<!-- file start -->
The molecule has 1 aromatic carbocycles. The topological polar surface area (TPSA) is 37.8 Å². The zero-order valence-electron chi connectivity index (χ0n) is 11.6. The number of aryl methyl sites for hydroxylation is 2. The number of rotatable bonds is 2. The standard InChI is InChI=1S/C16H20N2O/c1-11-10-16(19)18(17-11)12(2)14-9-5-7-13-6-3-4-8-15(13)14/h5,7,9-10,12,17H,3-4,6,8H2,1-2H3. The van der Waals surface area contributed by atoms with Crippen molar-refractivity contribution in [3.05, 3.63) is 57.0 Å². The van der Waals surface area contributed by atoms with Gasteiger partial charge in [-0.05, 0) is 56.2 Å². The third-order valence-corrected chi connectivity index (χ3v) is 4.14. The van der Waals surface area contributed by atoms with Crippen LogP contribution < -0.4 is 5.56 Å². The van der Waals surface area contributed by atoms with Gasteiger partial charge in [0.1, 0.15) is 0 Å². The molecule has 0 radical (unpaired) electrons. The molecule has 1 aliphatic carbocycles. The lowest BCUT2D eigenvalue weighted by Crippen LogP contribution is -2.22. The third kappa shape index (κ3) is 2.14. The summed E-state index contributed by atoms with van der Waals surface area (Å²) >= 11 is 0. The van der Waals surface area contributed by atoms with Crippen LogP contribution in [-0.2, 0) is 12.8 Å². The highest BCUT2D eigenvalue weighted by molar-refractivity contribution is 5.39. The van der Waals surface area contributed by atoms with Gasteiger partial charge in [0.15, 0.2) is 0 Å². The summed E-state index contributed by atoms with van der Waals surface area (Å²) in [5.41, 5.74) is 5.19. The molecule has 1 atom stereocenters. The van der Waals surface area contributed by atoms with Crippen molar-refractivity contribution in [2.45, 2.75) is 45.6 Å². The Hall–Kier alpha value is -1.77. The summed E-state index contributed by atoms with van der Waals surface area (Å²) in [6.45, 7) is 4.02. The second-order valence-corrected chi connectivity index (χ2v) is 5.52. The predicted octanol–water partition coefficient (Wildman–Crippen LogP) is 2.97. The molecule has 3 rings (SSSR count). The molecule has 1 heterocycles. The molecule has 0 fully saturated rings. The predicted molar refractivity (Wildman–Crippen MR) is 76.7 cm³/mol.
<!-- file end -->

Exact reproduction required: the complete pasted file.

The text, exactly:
The molecule has 1 aromatic carbocycles. The topological polar surface area (TPSA) is 37.8 Å². The zero-order valence-electron chi connectivity index (χ0n) is 11.6. The number of aryl methyl sites for hydroxylation is 2. The number of rotatable bonds is 2. The standard InChI is InChI=1S/C16H20N2O/c1-11-10-16(19)18(17-11)12(2)14-9-5-7-13-6-3-4-8-15(13)14/h5,7,9-10,12,17H,3-4,6,8H2,1-2H3. The van der Waals surface area contributed by atoms with Crippen molar-refractivity contribution in [3.05, 3.63) is 57.0 Å². The van der Waals surface area contributed by atoms with Gasteiger partial charge in [-0.05, 0) is 56.2 Å². The third-order valence-corrected chi connectivity index (χ3v) is 4.14. The van der Waals surface area contributed by atoms with Crippen LogP contribution < -0.4 is 5.56 Å². The van der Waals surface area contributed by atoms with Gasteiger partial charge in [0.1, 0.15) is 0 Å². The molecule has 0 radical (unpaired) electrons. The molecule has 1 aliphatic carbocycles. The lowest BCUT2D eigenvalue weighted by Crippen LogP contribution is -2.22. The third kappa shape index (κ3) is 2.14. The summed E-state index contributed by atoms with van der Waals surface area (Å²) >= 11 is 0. The van der Waals surface area contributed by atoms with Crippen LogP contribution in [-0.2, 0) is 12.8 Å². The highest BCUT2D eigenvalue weighted by molar-refractivity contribution is 5.39. The van der Waals surface area contributed by atoms with Gasteiger partial charge in [0.15, 0.2) is 0 Å². The summed E-state index contributed by atoms with van der Waals surface area (Å²) in [5.41, 5.74) is 5.19. The molecule has 1 atom stereocenters. The van der Waals surface area contributed by atoms with Crippen molar-refractivity contribution in [2.45, 2.75) is 45.6 Å². The Hall–Kier alpha value is -1.77. The summed E-state index contributed by atoms with van der Waals surface area (Å²) in [6.45, 7) is 4.02. The second-order valence-corrected chi connectivity index (χ2v) is 5.52. The predicted octanol–water partition coefficient (Wildman–Crippen LogP) is 2.97. The molecule has 3 rings (SSSR count). The molecule has 1 heterocycles. The molecule has 0 fully saturated rings. The predicted molar refractivity (Wildman–Crippen MR) is 76.7 cm³/mol.